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In the first class of our management training programs, we ask what each participant’s goals are. How to manage time, how to delegate, how to motivate, and how to develop employees are common requests. But the lucky few slated for promotion also ask, “How do I manage my peers? I used to be their co-worker but I’m about to become their boss!”
Managing people you previously commiserated with (and likely about “the management”) can be tricky. They may have more experience or have been with the company longer than you. Maybe they are frustrated about being passed over or maybe some of these now former co-workers are your friends or worse, your frenemies. They could perceive your newfound power in a negative light.
First impressions are important. Successfully negotiating the minefield that can be your first few weeks as a new manager will set a precedent for the future. We have four strategies that will help you establish your position and develop effective relationships with your former co-workers:
While your new title provides some legitimate authority, you won’t be effective long term attempting to force people to do what you want. In moving from a place of minimal power to one where you rule the roost, it is tempting to set your foot down firmly. Avoid this at first. Your former peers will feel betrayed and those who are unsure or are outright opposed to your promotion will quickly make up their minds that you are the new office bully.
One of the key characteristics of a great manager is a healthy level of self-awareness. Those who have a higher EQ better understand the needs and wants of others. A new manager must consider how their position impacts from their points of view. To start this process, write down the names of everyone who reports to you and, one-by-one, think about what their position is, a few things about them personally, and how you think your new position might affect them. Be careful though – you still must call the shots, so don’t get too lost in how they might feel. Instead, take their viewpoints and feelings into consideration and let them know it is your intention to do so. Ask them how they feel to test your assumptions. Remember, people appreciate being heard.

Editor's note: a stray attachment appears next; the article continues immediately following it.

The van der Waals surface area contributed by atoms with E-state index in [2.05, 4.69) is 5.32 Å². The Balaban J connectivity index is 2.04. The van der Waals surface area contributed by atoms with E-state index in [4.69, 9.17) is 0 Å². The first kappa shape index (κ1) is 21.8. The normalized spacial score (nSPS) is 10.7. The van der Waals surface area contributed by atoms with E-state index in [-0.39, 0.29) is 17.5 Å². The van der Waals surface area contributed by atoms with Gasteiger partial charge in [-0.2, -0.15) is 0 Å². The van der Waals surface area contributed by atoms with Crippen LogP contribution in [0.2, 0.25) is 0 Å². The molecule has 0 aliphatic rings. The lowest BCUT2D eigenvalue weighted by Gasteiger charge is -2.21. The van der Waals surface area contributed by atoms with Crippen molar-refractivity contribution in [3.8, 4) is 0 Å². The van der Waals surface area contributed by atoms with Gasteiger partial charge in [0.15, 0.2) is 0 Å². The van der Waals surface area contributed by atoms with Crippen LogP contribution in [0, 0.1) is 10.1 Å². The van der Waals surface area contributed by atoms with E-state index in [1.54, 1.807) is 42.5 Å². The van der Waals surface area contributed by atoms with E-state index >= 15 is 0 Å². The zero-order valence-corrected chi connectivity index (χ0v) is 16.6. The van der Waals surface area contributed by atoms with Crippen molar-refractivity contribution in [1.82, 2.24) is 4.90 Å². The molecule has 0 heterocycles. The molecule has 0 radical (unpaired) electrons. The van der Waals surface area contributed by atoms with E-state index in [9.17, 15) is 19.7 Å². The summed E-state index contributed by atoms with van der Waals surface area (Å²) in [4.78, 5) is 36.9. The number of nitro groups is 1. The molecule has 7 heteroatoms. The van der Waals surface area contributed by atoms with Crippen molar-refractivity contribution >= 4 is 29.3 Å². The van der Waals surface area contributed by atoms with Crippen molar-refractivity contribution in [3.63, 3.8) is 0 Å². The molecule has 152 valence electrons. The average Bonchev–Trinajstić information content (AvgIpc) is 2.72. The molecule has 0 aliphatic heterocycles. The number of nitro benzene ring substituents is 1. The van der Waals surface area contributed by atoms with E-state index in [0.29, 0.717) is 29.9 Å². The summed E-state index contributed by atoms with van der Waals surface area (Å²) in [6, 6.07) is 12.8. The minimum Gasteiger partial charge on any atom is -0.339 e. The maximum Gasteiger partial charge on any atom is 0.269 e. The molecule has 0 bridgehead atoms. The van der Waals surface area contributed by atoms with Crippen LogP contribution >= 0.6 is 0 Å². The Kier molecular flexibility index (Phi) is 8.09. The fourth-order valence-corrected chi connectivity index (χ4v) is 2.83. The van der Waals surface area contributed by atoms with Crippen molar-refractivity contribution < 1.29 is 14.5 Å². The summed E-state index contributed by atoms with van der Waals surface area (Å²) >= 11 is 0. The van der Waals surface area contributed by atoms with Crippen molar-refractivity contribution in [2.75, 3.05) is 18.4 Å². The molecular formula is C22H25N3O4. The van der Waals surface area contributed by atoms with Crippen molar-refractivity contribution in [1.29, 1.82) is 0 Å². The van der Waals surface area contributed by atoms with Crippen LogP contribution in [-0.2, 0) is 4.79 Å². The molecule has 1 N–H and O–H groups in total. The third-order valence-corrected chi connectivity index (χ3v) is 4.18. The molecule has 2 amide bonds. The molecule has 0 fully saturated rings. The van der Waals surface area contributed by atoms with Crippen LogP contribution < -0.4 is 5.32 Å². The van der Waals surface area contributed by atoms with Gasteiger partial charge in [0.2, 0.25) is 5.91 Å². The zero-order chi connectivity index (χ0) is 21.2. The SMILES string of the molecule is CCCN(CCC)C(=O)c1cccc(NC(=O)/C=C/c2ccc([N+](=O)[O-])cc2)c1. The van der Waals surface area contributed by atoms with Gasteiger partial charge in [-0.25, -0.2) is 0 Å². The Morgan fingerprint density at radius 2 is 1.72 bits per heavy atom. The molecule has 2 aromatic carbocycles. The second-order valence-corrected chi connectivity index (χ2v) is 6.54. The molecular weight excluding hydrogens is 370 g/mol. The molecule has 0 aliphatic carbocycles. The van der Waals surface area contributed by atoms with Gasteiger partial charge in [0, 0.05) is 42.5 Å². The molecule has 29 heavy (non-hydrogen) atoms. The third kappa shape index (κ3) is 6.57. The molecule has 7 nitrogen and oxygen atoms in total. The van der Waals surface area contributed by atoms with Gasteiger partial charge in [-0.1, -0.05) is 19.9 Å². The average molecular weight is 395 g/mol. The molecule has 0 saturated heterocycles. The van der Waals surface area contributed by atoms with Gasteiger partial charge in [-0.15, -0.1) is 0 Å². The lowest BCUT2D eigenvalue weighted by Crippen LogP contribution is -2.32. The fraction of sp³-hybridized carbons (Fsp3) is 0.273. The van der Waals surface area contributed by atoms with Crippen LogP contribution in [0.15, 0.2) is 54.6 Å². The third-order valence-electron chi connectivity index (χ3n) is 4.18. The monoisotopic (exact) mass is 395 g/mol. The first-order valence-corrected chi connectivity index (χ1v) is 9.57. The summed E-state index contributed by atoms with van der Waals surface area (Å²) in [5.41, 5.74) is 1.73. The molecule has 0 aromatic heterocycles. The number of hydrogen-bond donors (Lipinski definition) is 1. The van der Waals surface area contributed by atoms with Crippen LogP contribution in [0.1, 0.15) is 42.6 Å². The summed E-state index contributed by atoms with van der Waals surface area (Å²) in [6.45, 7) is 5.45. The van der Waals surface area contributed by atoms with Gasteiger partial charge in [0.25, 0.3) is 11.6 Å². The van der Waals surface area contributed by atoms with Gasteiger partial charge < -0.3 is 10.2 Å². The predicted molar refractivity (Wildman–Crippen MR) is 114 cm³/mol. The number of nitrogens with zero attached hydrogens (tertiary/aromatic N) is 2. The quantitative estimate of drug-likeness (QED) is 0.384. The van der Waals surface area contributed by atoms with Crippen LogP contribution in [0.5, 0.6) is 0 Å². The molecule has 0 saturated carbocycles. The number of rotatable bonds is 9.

Sit down with each person that reports to you and let them have their say. This works on two fronts: employees get to voice their excitement and concerns about the change in reporting. In addition, they provide you with a clear picture of what issues need to be addressed going forward. Actively listen and take notes. Don’t advise, just take it all in and book a follow up meeting to discuss their feedback once you have had some time to consider it. The message you want to convey is that you have their and the company’s best interests in mind and that whatever mistakes you will inevitably make in this new role, they come from a place of good intentions. Also, make sure your 1:1 isn’t a one-off: make them regularly scheduled and rarely missed.
The organization has changed, and you want to make sure that your fears regarding your new role aren’t realized. While your instinct may be to avoid these issues and hope for the best, a better strategy is to be upfront about those concerns and develop clear expectations with your direct reports. An upfront verbal contract is like a business pre-nuptial. Decide how each of you will behave if the thing you are afraid of happens. There are four steps to an upfront verbal contract – learn more here.
Becoming a new manager can be a tricky transition but with planning and intention, you’ve got this. Don’t be a tyrant, listen to and empathize with your staff, and gain commitment on how you’d like everyone to behave. Your promotion might go over so well you’ll think you’ve forgotten something!